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Questions about calderas

  1. Aug 17, 2008 #1
    I have a few questions about calderas, specifically, the Yellowstone and Long Valley Calderas.

    I read in this article that the Yellowstone Caldera could be dying, but may have enough juice left for one "catastrophic" eruption. What would the nature of that eruption be?

    Also, what are the odds of either the Long Valley or Yellowstone Calderas causing a catastrophic eruption in our lifetimes (say, the next 100 years)? I've heard that the Yellowstone one is on a 600,000 year cycle and its last eruption was 650,000 years ago. So does that mean we can expect another catastrophe from it soon?

    Is there any way for us to forecast when these supereruptions will come?
     
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  3. Aug 19, 2008 #2

    Mk

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    Re: Calderas

    I'm pretty sure "caldera" is the physical shape left after a huge volcano eruption—the volcano is not a caldera. The caldera is the mark it made, like a crater after a meteor.
     
  4. Aug 19, 2008 #3
    Re: Calderas

    I think that if an eruption is immanent, we will see signs. It is unclear how extreme the signs need be before we conclude it will erupt. The problem is that yellowstone is active, and is always showing signs of activity some of which are in short cycles, smaller eruptions happen too, so even if we know something is going to happen, we don't know if it is just a hickup or if it will be the real thing. Another problem is that we have never observed a super volcano erupt so we don't know what the signs will be exactly. It is possible that the extreme signs will happen only moments before total destruction, then again maybe it will be slow and will swell up like a bee sting before it goes. It is tough because it would be an economic disaster to evacuate half the nation and then nothing big happens.
     
    Last edited: Aug 19, 2008
  5. Aug 20, 2008 #4
    Re: Calderas

    Everything about Caldera forming volcanism here:

    http://www.elsevier.com/wps/find/bookdescription.cws_home/714660/description#description

    It is believed that such an eruption would be announced by an uplift of the surface due to the increasing magna mass below.

    http://pubs.usgs.gov/fs/2005/3024/fs2005-3024.pdf

    Sometimes it is speculated that the Yellowstone volcano is overdue after 640,000 years of dormancy, however seeing eruptions 2.1 million years ago 13.0 million years ago and 0.64 million years ago it could easily be another 100,000 years and it still being in the "regular" cycle, there is simply nothing to predict here.
     
  6. Aug 29, 2008 #5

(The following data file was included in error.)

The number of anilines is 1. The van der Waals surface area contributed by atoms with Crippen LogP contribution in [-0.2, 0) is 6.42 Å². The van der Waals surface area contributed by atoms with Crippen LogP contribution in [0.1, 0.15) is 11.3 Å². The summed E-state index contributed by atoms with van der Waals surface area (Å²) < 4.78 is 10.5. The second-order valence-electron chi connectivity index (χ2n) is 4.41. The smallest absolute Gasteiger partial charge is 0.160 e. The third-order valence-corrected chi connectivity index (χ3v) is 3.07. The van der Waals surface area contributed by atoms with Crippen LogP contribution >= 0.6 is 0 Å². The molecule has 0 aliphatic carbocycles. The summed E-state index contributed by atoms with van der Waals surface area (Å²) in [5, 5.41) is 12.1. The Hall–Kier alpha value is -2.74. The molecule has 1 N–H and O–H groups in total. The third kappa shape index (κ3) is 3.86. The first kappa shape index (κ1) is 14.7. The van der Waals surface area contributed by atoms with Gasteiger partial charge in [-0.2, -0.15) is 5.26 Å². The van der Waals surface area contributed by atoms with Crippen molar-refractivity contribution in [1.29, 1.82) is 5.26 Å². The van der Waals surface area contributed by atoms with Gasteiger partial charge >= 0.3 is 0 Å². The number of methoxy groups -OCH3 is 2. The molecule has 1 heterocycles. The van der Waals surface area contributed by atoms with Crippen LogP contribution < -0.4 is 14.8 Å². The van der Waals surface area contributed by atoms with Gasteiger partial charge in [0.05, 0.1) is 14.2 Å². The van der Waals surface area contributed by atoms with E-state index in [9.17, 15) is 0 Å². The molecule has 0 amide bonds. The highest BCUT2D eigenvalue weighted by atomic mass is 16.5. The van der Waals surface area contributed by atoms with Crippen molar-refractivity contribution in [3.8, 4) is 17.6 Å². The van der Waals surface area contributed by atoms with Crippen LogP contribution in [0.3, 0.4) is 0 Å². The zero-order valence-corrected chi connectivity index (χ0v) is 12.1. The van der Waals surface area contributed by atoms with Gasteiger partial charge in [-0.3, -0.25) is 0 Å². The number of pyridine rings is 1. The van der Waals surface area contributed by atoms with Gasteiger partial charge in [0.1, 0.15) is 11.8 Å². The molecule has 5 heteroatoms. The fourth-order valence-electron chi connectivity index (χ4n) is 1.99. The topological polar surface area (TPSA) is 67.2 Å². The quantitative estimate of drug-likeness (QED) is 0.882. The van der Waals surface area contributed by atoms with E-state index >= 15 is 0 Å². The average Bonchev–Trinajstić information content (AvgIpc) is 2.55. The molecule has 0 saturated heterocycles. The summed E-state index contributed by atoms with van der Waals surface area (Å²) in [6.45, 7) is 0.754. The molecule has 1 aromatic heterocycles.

Re: Calderas

    I've read that the magma in the caldera is, at some places, as little as 5 meters below the surface. If one were to access that magma with a drill or explosive, so as to relieve the pressure, could that lead to an eruption?
     
  7. Aug 29, 2008 #6

    wolram

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    Re: Calderas

    I read some where that if the (roof) of a caldera collapsed it could trigger an eruption,
    not saying the whole area of the caldera, just a significant portion.
     
  8. Aug 29, 2008 #7

    matthyaouw

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    Re: Calderas

    I think 5 may have been a misprint. I doubt very very much that it's an accurate figure.
    No one has ever tried to drill in to an active magma chamber before. I can't really speculate too much on whether it would be possible or what the effect would be.
    Think of the legal (and moral) problems surrounding it though. We currently have no indications that the volcano will undergo a major eruption within any of our lifetimes. What if we drilled in to it and it blankets a whole state in ash, destroys homes and displaces people as a result? Every one of those people could argue that as an eruption wasn't forecast, it is the drillers fault they lost their homes, property, crops etc. Each one of them would need to be reimbursed and compensated. Things are tricky enough with cases related to cloud seeding causing damaging hailstorms, or the Sidoarjo Mudflow Which are relatively small compared to the effects of an eruption
     
  9. Sep 3, 2008 #8

    gdp

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    Re: Calderas

    More like 500 meters, not 5 meters.
     
  10. Sep 3, 2008 #9

    gdp

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    Re: Calderas

    Exactly. About all one can say from these data is that it's likely that Yellowstone may erupt sometime, but the alleged "cycle" of "about 600,000 to 800,000 years" is only an "order of magnitude" estimate.

    One cannot say much more from these data, other than based on the past three data points, it is probably unlikely that Yellowstone would have erupted any sooner than ~70,000 years after the last eruption, and it's also probably unlikely that it will wait as long as ~7,000,000 years until the next eruption (unless of course the mantle plume feeding it has died...). That's about as close to "zero predictive power" as one can get while saying anything at all... :/
     
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